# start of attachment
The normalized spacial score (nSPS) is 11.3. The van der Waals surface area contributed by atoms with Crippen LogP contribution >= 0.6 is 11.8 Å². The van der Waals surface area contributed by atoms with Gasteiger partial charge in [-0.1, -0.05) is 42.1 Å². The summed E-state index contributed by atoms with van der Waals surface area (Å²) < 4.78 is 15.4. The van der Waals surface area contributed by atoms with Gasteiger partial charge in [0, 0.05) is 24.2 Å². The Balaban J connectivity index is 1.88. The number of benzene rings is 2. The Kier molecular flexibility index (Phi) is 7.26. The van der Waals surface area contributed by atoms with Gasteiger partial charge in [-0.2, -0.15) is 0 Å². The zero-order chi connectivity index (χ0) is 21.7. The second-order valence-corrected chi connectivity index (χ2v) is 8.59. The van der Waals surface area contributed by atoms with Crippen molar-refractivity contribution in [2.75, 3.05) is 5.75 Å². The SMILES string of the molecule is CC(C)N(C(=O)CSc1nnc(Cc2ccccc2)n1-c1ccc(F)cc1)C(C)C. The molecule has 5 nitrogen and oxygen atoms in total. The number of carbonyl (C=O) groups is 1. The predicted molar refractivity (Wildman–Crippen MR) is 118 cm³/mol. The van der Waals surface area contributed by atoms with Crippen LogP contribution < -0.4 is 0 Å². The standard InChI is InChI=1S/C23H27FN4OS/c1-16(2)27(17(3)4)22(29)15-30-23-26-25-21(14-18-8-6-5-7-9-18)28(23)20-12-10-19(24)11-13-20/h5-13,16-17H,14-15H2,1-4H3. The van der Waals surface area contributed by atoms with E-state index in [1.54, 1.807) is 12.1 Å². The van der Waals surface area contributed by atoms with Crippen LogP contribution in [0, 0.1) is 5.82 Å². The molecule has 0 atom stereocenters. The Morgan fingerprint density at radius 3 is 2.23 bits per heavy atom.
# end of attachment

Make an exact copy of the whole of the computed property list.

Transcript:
The normalized spacial score (nSPS) is 11.3. The van der Waals surface area contributed by atoms with Crippen LogP contribution >= 0.6 is 11.8 Å². The van der Waals surface area contributed by atoms with Gasteiger partial charge in [-0.1, -0.05) is 42.1 Å². The summed E-state index contributed by atoms with van der Waals surface area (Å²) < 4.78 is 15.4. The van der Waals surface area contributed by atoms with Gasteiger partial charge in [0, 0.05) is 24.2 Å². The Balaban J connectivity index is 1.88. The number of benzene rings is 2. The Kier molecular flexibility index (Phi) is 7.26. The van der Waals surface area contributed by atoms with Gasteiger partial charge in [-0.2, -0.15) is 0 Å². The zero-order chi connectivity index (χ0) is 21.7. The second-order valence-corrected chi connectivity index (χ2v) is 8.59. The van der Waals surface area contributed by atoms with Crippen molar-refractivity contribution in [2.75, 3.05) is 5.75 Å². The SMILES string of the molecule is CC(C)N(C(=O)CSc1nnc(Cc2ccccc2)n1-c1ccc(F)cc1)C(C)C. The molecule has 5 nitrogen and oxygen atoms in total. The number of carbonyl (C=O) groups is 1. The predicted molar refractivity (Wildman–Crippen MR) is 118 cm³/mol. The van der Waals surface area contributed by atoms with Crippen LogP contribution < -0.4 is 0 Å². The standard InChI is InChI=1S/C23H27FN4OS/c1-16(2)27(17(3)4)22(29)15-30-23-26-25-21(14-18-8-6-5-7-9-18)28(23)20-12-10-19(24)11-13-20/h5-13,16-17H,14-15H2,1-4H3. The van der Waals surface area contributed by atoms with E-state index in [1.54, 1.807) is 12.1 Å². The van der Waals surface area contributed by atoms with Crippen LogP contribution in [0, 0.1) is 5.82 Å². The molecule has 0 atom stereocenters. The Morgan fingerprint density at radius 3 is 2.23 bits per heavy atom.